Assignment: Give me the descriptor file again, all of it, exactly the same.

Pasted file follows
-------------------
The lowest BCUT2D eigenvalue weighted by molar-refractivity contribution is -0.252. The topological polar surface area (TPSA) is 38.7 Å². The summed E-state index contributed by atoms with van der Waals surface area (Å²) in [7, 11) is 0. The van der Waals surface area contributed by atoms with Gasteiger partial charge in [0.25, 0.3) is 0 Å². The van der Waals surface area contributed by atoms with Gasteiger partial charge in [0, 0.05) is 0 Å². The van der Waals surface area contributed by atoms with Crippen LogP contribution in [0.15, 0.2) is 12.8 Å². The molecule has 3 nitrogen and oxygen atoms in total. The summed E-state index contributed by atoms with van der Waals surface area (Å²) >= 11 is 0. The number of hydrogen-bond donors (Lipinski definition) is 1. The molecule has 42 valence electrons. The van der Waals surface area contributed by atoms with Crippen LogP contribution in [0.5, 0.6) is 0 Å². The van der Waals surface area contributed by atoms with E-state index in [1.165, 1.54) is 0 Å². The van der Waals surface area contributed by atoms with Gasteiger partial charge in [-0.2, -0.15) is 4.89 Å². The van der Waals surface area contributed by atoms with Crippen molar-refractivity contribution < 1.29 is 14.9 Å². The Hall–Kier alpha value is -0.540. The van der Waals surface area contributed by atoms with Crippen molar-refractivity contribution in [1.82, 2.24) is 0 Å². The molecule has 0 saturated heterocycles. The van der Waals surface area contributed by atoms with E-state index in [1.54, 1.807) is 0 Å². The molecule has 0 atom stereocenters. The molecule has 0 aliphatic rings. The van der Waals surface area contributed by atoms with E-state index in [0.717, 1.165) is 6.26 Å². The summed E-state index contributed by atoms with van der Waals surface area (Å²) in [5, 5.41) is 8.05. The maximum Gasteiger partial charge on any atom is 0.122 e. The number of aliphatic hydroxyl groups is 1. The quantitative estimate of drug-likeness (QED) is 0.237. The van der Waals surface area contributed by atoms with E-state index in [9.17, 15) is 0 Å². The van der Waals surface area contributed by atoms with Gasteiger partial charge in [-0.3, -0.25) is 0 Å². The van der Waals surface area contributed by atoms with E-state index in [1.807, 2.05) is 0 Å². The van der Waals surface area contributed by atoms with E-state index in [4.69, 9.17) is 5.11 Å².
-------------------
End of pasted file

The lowest BCUT2D eigenvalue weighted by molar-refractivity contribution is -0.252. The topological polar surface area (TPSA) is 38.7 Å². The summed E-state index contributed by atoms with van der Waals surface area (Å²) in [7, 11) is 0. The van der Waals surface area contributed by atoms with Gasteiger partial charge in [0.25, 0.3) is 0 Å². The van der Waals surface area contributed by atoms with Gasteiger partial charge in [0, 0.05) is 0 Å². The van der Waals surface area contributed by atoms with Crippen LogP contribution in [0.15, 0.2) is 12.8 Å². The molecule has 3 nitrogen and oxygen atoms in total. The summed E-state index contributed by atoms with van der Waals surface area (Å²) >= 11 is 0. The number of hydrogen-bond donors (Lipinski definition) is 1. The molecule has 42 valence electrons. The van der Waals surface area contributed by atoms with Crippen LogP contribution in [0.5, 0.6) is 0 Å². The van der Waals surface area contributed by atoms with E-state index in [1.165, 1.54) is 0 Å². The van der Waals surface area contributed by atoms with Gasteiger partial charge in [-0.2, -0.15) is 4.89 Å². The van der Waals surface area contributed by atoms with Crippen molar-refractivity contribution < 1.29 is 14.9 Å². The Hall–Kier alpha value is -0.540. The van der Waals surface area contributed by atoms with Crippen molar-refractivity contribution in [1.82, 2.24) is 0 Å². The molecule has 0 saturated heterocycles. The van der Waals surface area contributed by atoms with E-state index in [1.54, 1.807) is 0 Å². The molecule has 0 atom stereocenters. The molecule has 0 aliphatic rings. The van der Waals surface area contributed by atoms with E-state index in [0.717, 1.165) is 6.26 Å². The summed E-state index contributed by atoms with van der Waals surface area (Å²) in [5, 5.41) is 8.05. The maximum Gasteiger partial charge on any atom is 0.122 e. The number of aliphatic hydroxyl groups is 1. The quantitative estimate of drug-likeness (QED) is 0.237. The van der Waals surface area contributed by atoms with E-state index in [9.17, 15) is 0 Å². The van der Waals surface area contributed by atoms with Gasteiger partial charge in [-0.3, -0.25) is 0 Å². The van der Waals surface area contributed by atoms with E-state index in [1.807, 2.05) is 0 Å². The van der Waals surface area contributed by atoms with E-state index in [4.69, 9.17) is 5.11 Å².